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Will Concert Pix, Dox Bring In B.O. Flocks?

Can Madonna best Eddie Murphy for boxoffice supremacy in the field of performance films? That’s the question to be answered this spring when Miramax releases the Material Girl’s own production, “Truth Or Dare,” which documents her “Blond Ambition” tour.

Eddie Murphy and Richard Pryor are kings of the performance film, taking four of the five top slots on the VARIETY chart of the highest-grossing theatrical concert films of the past 25 years (see page 16). Only Michael Wadleigh’s documentary “Woodstock” is on the same plateau as the comics’ one-man shows.

Allen Funt’s X-rated 1971 United Artists release, “What Do You Say To A Naked Lady?” is champ of the non-performance documentary field, outdistancing the 1979 survey of off-road racing, “Dirt,” and Michael Moore’s 1989 WB hit, “Roger & Me.”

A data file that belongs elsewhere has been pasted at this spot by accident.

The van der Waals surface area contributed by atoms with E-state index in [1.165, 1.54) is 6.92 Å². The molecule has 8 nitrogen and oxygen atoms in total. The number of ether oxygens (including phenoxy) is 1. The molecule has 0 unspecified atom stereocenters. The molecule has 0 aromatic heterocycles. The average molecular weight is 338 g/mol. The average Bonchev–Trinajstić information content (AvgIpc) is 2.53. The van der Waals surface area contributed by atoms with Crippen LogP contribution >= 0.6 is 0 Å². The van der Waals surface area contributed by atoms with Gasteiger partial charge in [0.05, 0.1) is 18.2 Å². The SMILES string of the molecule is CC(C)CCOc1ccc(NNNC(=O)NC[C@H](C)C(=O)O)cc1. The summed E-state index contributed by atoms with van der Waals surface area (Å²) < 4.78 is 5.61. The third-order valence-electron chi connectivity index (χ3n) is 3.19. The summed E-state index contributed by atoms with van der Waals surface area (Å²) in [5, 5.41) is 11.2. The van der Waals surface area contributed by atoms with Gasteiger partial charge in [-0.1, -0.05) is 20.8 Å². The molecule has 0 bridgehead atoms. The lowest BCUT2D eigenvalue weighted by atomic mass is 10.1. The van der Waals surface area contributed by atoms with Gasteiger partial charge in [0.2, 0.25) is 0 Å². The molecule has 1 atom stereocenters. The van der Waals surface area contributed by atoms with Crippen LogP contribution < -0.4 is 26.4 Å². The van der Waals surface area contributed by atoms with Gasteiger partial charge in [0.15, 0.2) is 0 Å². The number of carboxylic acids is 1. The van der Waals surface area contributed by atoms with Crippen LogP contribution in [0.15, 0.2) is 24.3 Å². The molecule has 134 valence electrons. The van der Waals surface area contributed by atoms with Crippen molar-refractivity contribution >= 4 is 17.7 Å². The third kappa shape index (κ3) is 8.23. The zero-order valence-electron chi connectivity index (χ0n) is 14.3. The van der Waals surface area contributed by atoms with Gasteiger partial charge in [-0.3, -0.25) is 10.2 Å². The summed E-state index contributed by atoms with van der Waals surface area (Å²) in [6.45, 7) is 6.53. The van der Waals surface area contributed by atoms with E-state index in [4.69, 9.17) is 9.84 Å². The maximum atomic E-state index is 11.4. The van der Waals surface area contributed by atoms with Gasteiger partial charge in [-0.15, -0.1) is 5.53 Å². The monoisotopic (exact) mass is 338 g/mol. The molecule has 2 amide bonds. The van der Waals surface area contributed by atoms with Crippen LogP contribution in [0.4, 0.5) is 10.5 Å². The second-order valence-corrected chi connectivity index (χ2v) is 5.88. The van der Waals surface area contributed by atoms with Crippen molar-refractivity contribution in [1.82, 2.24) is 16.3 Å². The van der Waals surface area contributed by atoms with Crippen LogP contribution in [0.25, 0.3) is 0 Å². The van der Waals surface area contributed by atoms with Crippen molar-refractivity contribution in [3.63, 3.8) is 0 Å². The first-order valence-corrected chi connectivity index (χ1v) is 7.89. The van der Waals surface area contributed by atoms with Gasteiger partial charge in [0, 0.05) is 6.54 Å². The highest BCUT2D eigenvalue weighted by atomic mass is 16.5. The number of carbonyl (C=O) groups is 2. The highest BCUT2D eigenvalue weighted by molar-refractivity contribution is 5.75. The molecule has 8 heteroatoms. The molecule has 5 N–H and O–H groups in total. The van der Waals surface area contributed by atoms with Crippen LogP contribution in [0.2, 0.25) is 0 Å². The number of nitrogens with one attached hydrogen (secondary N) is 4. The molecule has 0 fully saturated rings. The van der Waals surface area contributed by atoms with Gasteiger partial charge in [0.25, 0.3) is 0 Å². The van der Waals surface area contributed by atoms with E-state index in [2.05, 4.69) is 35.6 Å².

Other than “Roger & Me,” which ran well into 1990, last year was a low point at the boxoffice for these nonfiction features. Sandra Bernhard’s film of her one-woman show, “Without You I’m Nothing,” amassed $1.2 million domestically, a respectable gross but hardly in the same league with predecessor films by Bette Midler or the late Gilda Radner.

Three newcomers

Three new significant nonfiction films will try to reverse this trend. In addition to Madonna’s documentary, Chuck Workman’s “Superstar: The Life And Times Of Andy Warhol” debuted Feb. 22, on the anniversary of the artist’s death, and a spring release has been assigned to the film of Eric Bogosian’s one-man stage show “Sex, Drugs, Rock & Roll.”